Student Newspaper Report on Sorority Suspension Leads to Threats, Thefts, Trashing at New York’s Union College

A short write-up in a student newspaper at a New York college about a sorority’s suspension has led to threats, thefts, trashing, and a level of attention and vitriol editors confirm is unprecedented.

The Concordiensis recently published a roughly 100-word article confirming that Union College administrators were temporarily banning campus sorority Delta Delta Delta from doing, well, anything, including “new member/pledge activities, meetings, social events, philanthropy events, and educational programming.”  The suspension stems from an incident earlier this month that resulted in four students being hospitalized for alcohol-related ailments.

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The outside press picked up on the Concordy‘s initial report and, by all accounts, it reads as reputable journalism.  Yet, a spate of Union students have strongly objected to its publication.  They have demeaned it as a hit piece on what should be a privately-handled matter and claim it lacks context and well-rounded sourcing.

Concordy editors confirm the article generated roughly eight times the paper’s normal online traffic.  It also led to a rash of vile-filled comments.  The first one following the piece matches the tone of many: “This is disgusting . . . that this went to print.  Firstly, it is poorly written, secondly who cares, thirdly the facts are all wrong.  Concordy, disappointed.  Sad excuse of a paper.”

In a follow-up editorial, the paper’s editors-in-chief defend the story as an example of the Concordy‘s role “as a conduit of campus information and discussion.”  The facts back up their assertion: the information the paper reported upon was verified; it has newsworthy value (drinking and hospitalization and a Greek org suspension, oh my!); and it has been fleshed out in follow-up reports.  That’s decent journalism, folks.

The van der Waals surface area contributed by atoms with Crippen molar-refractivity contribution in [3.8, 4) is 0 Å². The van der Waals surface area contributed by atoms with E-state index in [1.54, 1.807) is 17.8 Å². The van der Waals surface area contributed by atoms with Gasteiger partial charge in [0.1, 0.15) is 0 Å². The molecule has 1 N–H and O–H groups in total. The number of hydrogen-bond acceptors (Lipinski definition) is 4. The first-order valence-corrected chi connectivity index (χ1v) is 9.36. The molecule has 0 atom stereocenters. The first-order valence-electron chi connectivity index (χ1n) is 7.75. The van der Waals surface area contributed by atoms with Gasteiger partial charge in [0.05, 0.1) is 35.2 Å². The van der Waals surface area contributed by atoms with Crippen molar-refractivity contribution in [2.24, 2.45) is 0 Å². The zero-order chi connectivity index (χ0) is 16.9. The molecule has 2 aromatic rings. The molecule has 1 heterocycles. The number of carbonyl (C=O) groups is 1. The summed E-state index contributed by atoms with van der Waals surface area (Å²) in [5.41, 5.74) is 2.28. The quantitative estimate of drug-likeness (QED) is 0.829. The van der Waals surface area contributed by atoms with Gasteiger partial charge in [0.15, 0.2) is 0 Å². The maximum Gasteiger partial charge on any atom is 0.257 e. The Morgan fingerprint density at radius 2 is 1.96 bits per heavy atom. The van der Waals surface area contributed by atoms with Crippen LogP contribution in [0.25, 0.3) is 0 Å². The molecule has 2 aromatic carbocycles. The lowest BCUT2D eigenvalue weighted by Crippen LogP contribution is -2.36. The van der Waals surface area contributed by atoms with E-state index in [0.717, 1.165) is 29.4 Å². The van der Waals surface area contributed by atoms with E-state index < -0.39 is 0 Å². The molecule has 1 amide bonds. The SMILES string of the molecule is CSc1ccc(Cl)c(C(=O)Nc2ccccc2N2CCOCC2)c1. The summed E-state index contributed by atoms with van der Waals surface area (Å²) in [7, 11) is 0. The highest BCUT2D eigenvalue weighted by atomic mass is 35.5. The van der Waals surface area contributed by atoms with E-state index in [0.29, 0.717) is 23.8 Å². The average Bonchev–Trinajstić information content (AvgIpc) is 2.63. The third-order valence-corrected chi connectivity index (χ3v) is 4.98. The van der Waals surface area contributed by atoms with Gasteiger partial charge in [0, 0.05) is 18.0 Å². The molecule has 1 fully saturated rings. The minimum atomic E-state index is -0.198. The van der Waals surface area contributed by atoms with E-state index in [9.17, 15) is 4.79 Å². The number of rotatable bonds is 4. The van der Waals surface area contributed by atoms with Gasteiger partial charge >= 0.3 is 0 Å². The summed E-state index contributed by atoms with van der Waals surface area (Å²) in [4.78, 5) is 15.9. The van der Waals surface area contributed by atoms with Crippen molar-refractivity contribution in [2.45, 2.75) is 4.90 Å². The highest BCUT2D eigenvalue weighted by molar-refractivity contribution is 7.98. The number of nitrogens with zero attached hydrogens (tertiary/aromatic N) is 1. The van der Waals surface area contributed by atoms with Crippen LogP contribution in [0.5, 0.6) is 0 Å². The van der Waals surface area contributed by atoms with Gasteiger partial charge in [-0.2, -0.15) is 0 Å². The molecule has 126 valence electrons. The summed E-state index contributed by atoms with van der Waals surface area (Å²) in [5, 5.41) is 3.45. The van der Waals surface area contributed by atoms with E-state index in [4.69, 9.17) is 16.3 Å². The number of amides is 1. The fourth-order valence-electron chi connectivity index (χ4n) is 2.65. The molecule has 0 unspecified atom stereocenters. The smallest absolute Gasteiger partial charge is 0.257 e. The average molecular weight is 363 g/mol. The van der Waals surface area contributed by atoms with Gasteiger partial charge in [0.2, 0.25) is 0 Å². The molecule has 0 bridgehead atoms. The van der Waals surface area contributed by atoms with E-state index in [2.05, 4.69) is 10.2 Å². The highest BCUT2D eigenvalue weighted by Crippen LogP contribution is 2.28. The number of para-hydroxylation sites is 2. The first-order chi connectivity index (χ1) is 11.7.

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And this is censorship.  As an editorial confirms, in the wake of the piece’s publication, there have been “[n]ewspapers trashed. Secret notes slipped into editor’s bags. An anonymous phone call threatening a member of our staff. It has been an interesting week here at the Concordiensis.  On Thursday, about 900 copies of our newspaper were stolen from distribution boxes around campus and trashed in nearby recycling bins.  No students were apprehended.”

In a separate commentary, as Delta Delta Delta-gate continues, Concordy staffer Erin Delman praises the paper for stirring “passionate debate.”  As she writes in the piece, headlined, “On the Role of Student Newspapers,” “The Delta Delta Delta article aroused an intense emotional response across campus. While some criticize the article for being the catalyst for this reaction, I see it as a positive testament to the validity of the Concordiensis.  It must continue to serve as the uncensored venue through which students can learn about the news at Union.”

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